Climate change-induced phenological shifts are ubiquitous and have the potential to disrupt natural communities by changing the timing of species interactions. Shifts in first and/or mean phenological date are well documented, but recent studies indicate that shifts in synchrony (individual variation around these metrics) can be just as common. However, we know little about how both types of phenological shifts interact to affect species interactions and natural communities. Here, we experimentally manipulated the hatching phenologies...

Data from: Macaque monkeys perceive the flash lag illusion

Manivannan Subramaniyan, Alexander S. Ecker, Philipp Berens & Andreas S. Tolias
Transmission of neural signals in the brain takes time due to the slow biological mechanisms that mediate it. During such delays, the position of moving objects can change substantially. The brain could use statistical regularities in the natural world to compensate neural delays and represent moving stimuli closer to real time. This possibility has been explored in the context of the flash lag illusion, where a briefly flashed stimulus in alignment with a moving one...

Data from: Understanding the recruitment response of juvenile Neotropical trees to logging intensity using functional traits

J. Aaron Hogan, Bruno Hérault, Bénédicte Bachelot, Anaїs Gorel, Marianne Jounieaux & Christopher Baraloto
Selective-logging remains a widespread practice in tropical forests, yet the long-term effects of timber-harvest on juvenile tree (i.e., sapling) recruitment across the hundreds of species occurring in most tropical forests, remain difficult to predict. This uncertainty could potentially exacerbate threats to some of the thousands of timber-valuable tree species in the Amazon. Our objective was to determine to what extent long-term responses of tree species regeneration in logged forests can be explained by their functional...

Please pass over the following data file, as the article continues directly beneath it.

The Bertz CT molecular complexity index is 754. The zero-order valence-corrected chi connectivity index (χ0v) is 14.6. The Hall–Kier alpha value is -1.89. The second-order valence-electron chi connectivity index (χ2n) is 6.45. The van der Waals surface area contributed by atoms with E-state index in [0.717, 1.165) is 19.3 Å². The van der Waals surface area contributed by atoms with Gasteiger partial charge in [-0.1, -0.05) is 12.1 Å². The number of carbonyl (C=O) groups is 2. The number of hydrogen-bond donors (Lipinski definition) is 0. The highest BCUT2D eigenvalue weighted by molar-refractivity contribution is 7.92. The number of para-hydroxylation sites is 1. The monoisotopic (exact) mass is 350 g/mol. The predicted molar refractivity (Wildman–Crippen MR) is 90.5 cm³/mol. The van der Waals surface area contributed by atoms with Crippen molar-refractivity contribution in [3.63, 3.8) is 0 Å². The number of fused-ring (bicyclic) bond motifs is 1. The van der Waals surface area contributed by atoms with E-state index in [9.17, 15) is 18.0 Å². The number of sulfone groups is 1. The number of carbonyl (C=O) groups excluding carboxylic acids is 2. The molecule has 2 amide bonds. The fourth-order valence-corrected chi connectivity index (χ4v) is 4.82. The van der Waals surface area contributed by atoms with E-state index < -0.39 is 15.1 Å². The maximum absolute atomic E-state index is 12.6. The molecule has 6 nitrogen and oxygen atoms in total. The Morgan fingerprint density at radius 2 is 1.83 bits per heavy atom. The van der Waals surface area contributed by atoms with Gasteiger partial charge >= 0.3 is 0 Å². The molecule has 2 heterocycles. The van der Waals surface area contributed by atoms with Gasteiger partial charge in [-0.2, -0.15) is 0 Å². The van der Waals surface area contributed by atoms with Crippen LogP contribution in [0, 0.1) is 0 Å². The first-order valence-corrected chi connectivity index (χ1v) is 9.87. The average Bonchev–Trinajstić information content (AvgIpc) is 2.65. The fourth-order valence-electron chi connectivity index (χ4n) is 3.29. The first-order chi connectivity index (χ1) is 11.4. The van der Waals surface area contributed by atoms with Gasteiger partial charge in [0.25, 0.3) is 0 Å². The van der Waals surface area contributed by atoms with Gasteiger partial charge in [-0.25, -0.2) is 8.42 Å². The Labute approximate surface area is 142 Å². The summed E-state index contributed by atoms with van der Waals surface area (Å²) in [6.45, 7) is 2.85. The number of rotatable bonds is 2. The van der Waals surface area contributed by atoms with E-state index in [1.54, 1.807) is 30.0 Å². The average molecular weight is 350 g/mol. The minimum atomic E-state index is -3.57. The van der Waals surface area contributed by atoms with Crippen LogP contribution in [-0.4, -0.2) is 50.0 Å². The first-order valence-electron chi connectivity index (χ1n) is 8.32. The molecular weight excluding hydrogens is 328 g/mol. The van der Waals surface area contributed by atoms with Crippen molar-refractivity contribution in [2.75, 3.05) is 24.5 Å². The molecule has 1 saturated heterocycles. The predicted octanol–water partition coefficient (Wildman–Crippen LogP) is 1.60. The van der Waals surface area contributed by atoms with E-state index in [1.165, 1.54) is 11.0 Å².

Data from: Fruiting phenology is linked to rainfall variability in a tropical rain forest

Amy E. Dunham, Onja H. Razafindratsima, Paul Rakotonirina, Patricia C. Wright. & Patricia C. Wright
As the influence of climate change on tropical forests becomes apparent, more studies are needed to understand how changes in climatic variables like rainfall are likely to affect tree phenology. Using a twelve-year dataset (2005–2016), we studied the impact of seasonal rainfall patterns on the fruiting phenology of 69 tree species in the rain forest of southeastern Madagascar. We found that average annual rainfall in this region has increased by >800mm (23%) during this period...

Data from: Coestimating reticulate phylogenies and gene trees from multilocus sequence data

Dingqiao Wen & Luay Nakhleh
The multispecies network coalescent (MSNC) is a stochastic process that captures how gene trees grow within the branches of a phylogenetic network. Coupling the MSNC with a stochastic mutational process that operates along the branches of the gene trees gives rise to a generative model of how multiple loci from within and across species evolve in the presence of both incomplete lineage sorting (ILS) and reticulation (e.g., hybridization). We report on a Bayesian method for...